Take This Quiz To Find Out If Your Partner Has Serious Trust Issues
If you've ever been in a relationship with trust issues, you know they can be a serious dealbreaker.
Trust issues can be about whether a partner is generally reliable—i.e. that he or she will take out the trash when they say they will and show up on time. But more often, “trust issues mean that you don’t trust your partner will be sexually faithful or will stick around,” says Susan Heitler, Ph.D., a psychologist in Colorado and author of The Power of Two: Secrets to a Strong and Loving Marriage.
To understand how trust can impact your relationship, you've got to understand what it is, says Ann Rosen Spector, Ph.D., a psychologist and professor of psychology at Rutgers University. “Trust is being able to be reassured with the absence of physical proof,” says Spector. “If you don’t trust, you’ll see suspicion and catastrophe everywhere.”
Think your partner might have trust issues? For each of the below statements, give your partner a score of one to three, with one being you don’t agree, two being you agree somewhat, and three being you strongly agree. At the end, add up your points to get your trust-issues score:
Everyone has these thoughts from time to time. “But if you have trust issues, the idea that your partner will leave or cheat keeps coming up,” says Heitler.
Some people are naturally more clingy than others, and it’s not necessarily a problem. But if your partner doesn’t want to let you out of his sight, he may have trust issues, says Heitler.
“That means if you’re half an hour late because of traffic, her first reaction is to think you’re either leaving or unfaithful,” says Heitler. The more often a person has these kinds of thoughts, the greater the trust issues.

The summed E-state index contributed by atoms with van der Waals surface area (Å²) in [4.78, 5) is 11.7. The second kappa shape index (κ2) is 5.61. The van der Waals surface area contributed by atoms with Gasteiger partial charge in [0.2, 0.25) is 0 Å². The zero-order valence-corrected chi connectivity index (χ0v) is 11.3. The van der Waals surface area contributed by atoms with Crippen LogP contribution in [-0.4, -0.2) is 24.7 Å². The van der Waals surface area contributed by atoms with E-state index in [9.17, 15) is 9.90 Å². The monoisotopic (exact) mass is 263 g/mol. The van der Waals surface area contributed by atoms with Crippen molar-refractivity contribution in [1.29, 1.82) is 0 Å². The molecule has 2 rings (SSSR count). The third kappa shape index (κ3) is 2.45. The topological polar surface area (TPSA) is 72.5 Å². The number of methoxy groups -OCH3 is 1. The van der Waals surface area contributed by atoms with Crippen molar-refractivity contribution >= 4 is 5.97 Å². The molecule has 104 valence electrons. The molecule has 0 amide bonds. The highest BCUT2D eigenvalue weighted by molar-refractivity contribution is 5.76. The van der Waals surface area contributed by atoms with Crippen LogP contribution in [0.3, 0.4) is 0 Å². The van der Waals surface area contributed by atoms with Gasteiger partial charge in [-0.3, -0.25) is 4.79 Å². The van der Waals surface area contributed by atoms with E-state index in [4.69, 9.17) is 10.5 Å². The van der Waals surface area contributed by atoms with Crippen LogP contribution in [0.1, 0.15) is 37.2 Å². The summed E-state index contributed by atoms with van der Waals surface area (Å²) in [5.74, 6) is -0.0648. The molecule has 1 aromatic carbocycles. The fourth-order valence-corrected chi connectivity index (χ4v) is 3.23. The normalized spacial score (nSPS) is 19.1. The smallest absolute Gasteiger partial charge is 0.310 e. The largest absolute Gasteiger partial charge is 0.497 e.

Related: 7 Signs Your Partner Might Be Having an Emotional Affair
If you’ve always been honest and reliable but your partner suddenly feels the need to snoop in your emails and texts, “perhaps something is going on,” says Spector. (Use this flow chart to find out if you should go through your partner's phone.)
Watch 7 strangers give advice on reading your spouse's email:
Jealousy is usually caused by low trust and fear of abandonment. Though some people get jealous over everything, whether or not his jealousy is a problem is determined by how fearful you are of this relationship getting out of control, says Spector. If your partner is constantly jealous, with or without cause, it might be a sign that he doesn’t trust you or has trust issues with romantic relationships in general, she says.
If your partner was ever in a relationship where her trust was deeply betrayed, she’s much more likely to have trust issues in later relationships—including the one you’re in now. For example, if your partner was with someone who had an affair, she’s going to be on the lookout for signs of infidelity with you, says Heitler. “Or if she was in a relationship where someone suddenly ended things, she’s going to worry you’ll do the same.”
Related: 7 Things Guys Do When They're Not Over Their Exes
If one of his parents was unfaithful or left the marriage, he’s much more likely to worry the same is going to happen in his own romantic relationships. Research shows that children of divorce are often waiting for the other shoe to drop in their relationships, says Heitler. “That’s especially true when divorce happens suddenly between parents who seem to be getting along okay.”
How would you characterize your partner’s bond with his parents? If his parents, especially his mom, were warm, caring, and attentive when he was young, he likely developed what’s known in the psychology world as a “secure attachment." That means he generally takes other people at their word and trusts that they’re going to do well by him. “But if you grew up with a parent who was either anxious or always threatening to leave, it could create a sense that separation and doom can happen at any moment,” says Heitler. “Your model for attachment is ‘this is iffy.’ You think maybe your partner will be there for you, maybe he or she won’t.”